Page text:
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Starts in Great Britain, Stops All Over The World
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Discussion Starter · #1 ·
Ever wondered where EBC Brakes' acclaimed brake pads are made?

We stop by at the Bristol-based European Friction Industries [EFI] factory, where the majority of EBC Brakes' pads are produced for applications such as automotive, motorcycle and more.

Watch as pads are formed from start to finish in this proudly British establishment, and stay tuned for further videos from EFI very soon...

To find out more about EBC Brakes. head over to EBC Brakes - The World's Leading High Performance Brake Specialists.

Introducing European Friction Industries – EBC Brakes' Bristol Friction Material Factory - YouTube
 

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1945
I had a look at your Bristol manufacturing site video, high on glitzy show but low on any detail so I watched Jonny Smith tour for about 6 minutes and saw a couple of things I was not comfortable with.

At 3:54 the EBC guide shows him some metal backing pads and says they are for a Polaris XXX. The trays were completely unidentified, Jonny commented on this after checking them all round but the rep seemed quite nonchalant. There’s a real danger of product being mixed/intermingled when it lacks identification like that, Product Identification and Traceability should be a standard requirement during all stages of manufacture. “Trust us, we know what we’re doing” doesn’t cut the muster in the modern world.

At 6:23 parts are waiting to be tumbled so should have been completely clean but there is clear evidence of corroded parts in the trays. Tumbling will actually disguise the corrosion by the parts all rubbing together but it will resurface later on.
1944
 

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Starts in Great Britain, Stops All Over The World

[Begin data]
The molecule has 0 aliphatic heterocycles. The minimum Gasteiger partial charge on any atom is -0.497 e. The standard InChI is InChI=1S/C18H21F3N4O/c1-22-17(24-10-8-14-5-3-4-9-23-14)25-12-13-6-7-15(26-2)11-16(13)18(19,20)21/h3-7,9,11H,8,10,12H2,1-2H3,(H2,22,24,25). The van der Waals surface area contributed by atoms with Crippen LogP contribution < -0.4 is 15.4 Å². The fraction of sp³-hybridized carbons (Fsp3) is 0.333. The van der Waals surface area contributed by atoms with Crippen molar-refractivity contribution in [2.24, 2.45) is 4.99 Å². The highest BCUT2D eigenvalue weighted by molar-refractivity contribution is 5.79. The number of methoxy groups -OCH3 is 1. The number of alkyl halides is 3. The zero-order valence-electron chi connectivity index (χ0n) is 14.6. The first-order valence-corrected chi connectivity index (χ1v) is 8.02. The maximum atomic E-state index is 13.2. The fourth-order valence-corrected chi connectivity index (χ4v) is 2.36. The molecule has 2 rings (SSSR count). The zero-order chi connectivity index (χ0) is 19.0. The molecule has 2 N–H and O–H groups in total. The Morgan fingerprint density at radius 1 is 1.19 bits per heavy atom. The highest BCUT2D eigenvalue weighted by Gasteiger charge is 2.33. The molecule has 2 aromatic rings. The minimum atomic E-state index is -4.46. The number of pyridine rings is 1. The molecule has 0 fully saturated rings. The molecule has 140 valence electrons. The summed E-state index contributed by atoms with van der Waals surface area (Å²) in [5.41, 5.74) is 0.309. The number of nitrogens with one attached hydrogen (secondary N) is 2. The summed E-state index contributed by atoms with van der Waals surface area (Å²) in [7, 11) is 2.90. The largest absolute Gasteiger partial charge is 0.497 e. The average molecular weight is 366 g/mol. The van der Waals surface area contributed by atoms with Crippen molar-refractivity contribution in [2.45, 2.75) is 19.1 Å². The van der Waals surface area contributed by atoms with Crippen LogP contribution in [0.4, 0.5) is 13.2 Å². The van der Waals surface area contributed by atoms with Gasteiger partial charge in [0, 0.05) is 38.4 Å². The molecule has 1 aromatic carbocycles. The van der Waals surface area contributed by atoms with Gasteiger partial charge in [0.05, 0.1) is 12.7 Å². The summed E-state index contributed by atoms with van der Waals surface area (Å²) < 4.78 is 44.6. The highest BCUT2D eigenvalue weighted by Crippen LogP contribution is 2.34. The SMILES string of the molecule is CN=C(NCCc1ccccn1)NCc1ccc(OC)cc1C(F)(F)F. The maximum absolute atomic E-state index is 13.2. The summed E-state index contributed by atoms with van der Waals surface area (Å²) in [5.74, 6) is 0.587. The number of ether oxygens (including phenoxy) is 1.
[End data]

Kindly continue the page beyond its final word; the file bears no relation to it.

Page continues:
Joined
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31 Posts
Discussion Starter · #3 ·
View attachment 1945 I had a look at your Bristol manufacturing site video, high on glitzy show but low on any detail so I watched Jonny Smith tour for about 6 minutes and saw a couple of things I was not comfortable with.

At 3:54 the EBC guide shows him some metal backing pads and says they are for a Polaris XXX. The trays were completely unidentified, Jonny commented on this after checking them all round but the rep seemed quite nonchalant. There’s a real danger of product being mixed/intermingled when it lacks identification like that, Product Identification and Traceability should be a standard requirement during all stages of manufacture. “Trust us, we know what we’re doing” doesn’t cut the muster in the modern world.

At 6:23 parts are waiting to be tumbled so should have been completely clean but there is clear evidence of corroded parts in the trays. Tumbling will actually disguise the corrosion by the parts all rubbing together but it will resurface later on.
View attachment 1944
This was a brief factory tour which a number of people have liked and was not a detailed product video!

When making videos within our facilities, We have to use some 'artistic licencing' and certain things are not permitted onto camera and are not even known by Jonny. Each parts bin is coded although you would not have been able to see this for certain reasons. The full traceability route card was to the left of the bin of parts which you would not see and was not shown on the video.

The other parts go through several more processes including acid dipping and copper passivating and then are checked before packaging and sent to our USA plant.

I hope that clears these issues up for you!!!
 
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